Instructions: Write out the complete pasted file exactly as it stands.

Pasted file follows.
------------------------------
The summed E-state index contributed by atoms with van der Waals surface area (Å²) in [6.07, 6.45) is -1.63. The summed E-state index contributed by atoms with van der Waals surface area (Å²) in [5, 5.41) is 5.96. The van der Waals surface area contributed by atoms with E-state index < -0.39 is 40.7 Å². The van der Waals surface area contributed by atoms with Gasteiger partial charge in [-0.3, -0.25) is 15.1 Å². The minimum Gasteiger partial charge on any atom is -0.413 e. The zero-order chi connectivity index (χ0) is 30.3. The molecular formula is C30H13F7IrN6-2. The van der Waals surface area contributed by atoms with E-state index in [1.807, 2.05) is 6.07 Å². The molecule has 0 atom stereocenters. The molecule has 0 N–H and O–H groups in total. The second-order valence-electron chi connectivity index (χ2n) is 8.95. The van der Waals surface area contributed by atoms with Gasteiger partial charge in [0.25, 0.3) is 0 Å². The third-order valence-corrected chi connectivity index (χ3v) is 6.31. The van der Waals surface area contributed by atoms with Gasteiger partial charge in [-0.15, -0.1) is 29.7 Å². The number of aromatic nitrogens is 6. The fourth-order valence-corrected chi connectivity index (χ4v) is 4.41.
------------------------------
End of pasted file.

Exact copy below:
The summed E-state index contributed by atoms with van der Waals surface area (Å²) in [6.07, 6.45) is -1.63. The summed E-state index contributed by atoms with van der Waals surface area (Å²) in [5, 5.41) is 5.96. The van der Waals surface area contributed by atoms with E-state index < -0.39 is 40.7 Å². The van der Waals surface area contributed by atoms with Gasteiger partial charge in [-0.3, -0.25) is 15.1 Å². The minimum Gasteiger partial charge on any atom is -0.413 e. The zero-order chi connectivity index (χ0) is 30.3. The molecular formula is C30H13F7IrN6-2. The van der Waals surface area contributed by atoms with E-state index in [1.807, 2.05) is 6.07 Å². The molecule has 0 atom stereocenters. The molecule has 0 N–H and O–H groups in total. The second-order valence-electron chi connectivity index (χ2n) is 8.95. The van der Waals surface area contributed by atoms with Gasteiger partial charge in [0.25, 0.3) is 0 Å². The third-order valence-corrected chi connectivity index (χ3v) is 6.31. The van der Waals surface area contributed by atoms with Gasteiger partial charge in [-0.15, -0.1) is 29.7 Å². The number of aromatic nitrogens is 6. The fourth-order valence-corrected chi connectivity index (χ4v) is 4.41.